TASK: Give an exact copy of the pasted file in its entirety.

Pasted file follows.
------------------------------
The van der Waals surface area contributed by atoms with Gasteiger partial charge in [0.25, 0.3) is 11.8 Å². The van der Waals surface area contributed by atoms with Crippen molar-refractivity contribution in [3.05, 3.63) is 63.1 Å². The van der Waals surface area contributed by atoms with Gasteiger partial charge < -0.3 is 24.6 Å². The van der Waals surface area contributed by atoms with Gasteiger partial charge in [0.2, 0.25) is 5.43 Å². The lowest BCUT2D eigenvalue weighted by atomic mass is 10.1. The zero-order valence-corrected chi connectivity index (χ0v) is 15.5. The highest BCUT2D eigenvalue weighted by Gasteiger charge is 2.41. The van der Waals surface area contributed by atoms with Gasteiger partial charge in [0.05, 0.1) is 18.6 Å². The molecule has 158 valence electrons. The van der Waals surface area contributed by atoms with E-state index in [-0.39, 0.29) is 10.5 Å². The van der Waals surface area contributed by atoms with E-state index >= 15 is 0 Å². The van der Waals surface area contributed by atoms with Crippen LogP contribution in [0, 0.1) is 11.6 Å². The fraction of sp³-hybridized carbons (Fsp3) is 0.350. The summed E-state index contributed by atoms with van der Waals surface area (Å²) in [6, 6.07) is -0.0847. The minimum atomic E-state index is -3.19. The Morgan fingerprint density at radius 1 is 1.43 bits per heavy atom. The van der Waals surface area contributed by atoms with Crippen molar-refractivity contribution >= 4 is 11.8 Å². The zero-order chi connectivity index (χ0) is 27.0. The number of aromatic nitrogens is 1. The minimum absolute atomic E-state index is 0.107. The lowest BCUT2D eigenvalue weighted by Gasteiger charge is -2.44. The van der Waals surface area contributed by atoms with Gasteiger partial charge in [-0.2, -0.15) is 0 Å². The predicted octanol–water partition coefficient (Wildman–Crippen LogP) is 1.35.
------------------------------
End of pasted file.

The van der Waals surface area contributed by atoms with Gasteiger partial charge in [0.25, 0.3) is 11.8 Å². The van der Waals surface area contributed by atoms with Crippen molar-refractivity contribution in [3.05, 3.63) is 63.1 Å². The van der Waals surface area contributed by atoms with Gasteiger partial charge < -0.3 is 24.6 Å². The van der Waals surface area contributed by atoms with Gasteiger partial charge in [0.2, 0.25) is 5.43 Å². The lowest BCUT2D eigenvalue weighted by atomic mass is 10.1. The zero-order valence-corrected chi connectivity index (χ0v) is 15.5. The highest BCUT2D eigenvalue weighted by Gasteiger charge is 2.41. The van der Waals surface area contributed by atoms with Gasteiger partial charge in [0.05, 0.1) is 18.6 Å². The molecule has 158 valence electrons. The van der Waals surface area contributed by atoms with E-state index in [-0.39, 0.29) is 10.5 Å². The van der Waals surface area contributed by atoms with E-state index >= 15 is 0 Å². The van der Waals surface area contributed by atoms with Crippen LogP contribution in [0, 0.1) is 11.6 Å². The fraction of sp³-hybridized carbons (Fsp3) is 0.350. The summed E-state index contributed by atoms with van der Waals surface area (Å²) in [6, 6.07) is -0.0847. The minimum atomic E-state index is -3.19. The Morgan fingerprint density at radius 1 is 1.43 bits per heavy atom. The van der Waals surface area contributed by atoms with Crippen molar-refractivity contribution >= 4 is 11.8 Å². The zero-order chi connectivity index (χ0) is 27.0. The number of aromatic nitrogens is 1. The minimum absolute atomic E-state index is 0.107. The lowest BCUT2D eigenvalue weighted by Gasteiger charge is -2.44. The van der Waals surface area contributed by atoms with Gasteiger partial charge in [-0.2, -0.15) is 0 Å². The predicted octanol–water partition coefficient (Wildman–Crippen LogP) is 1.35.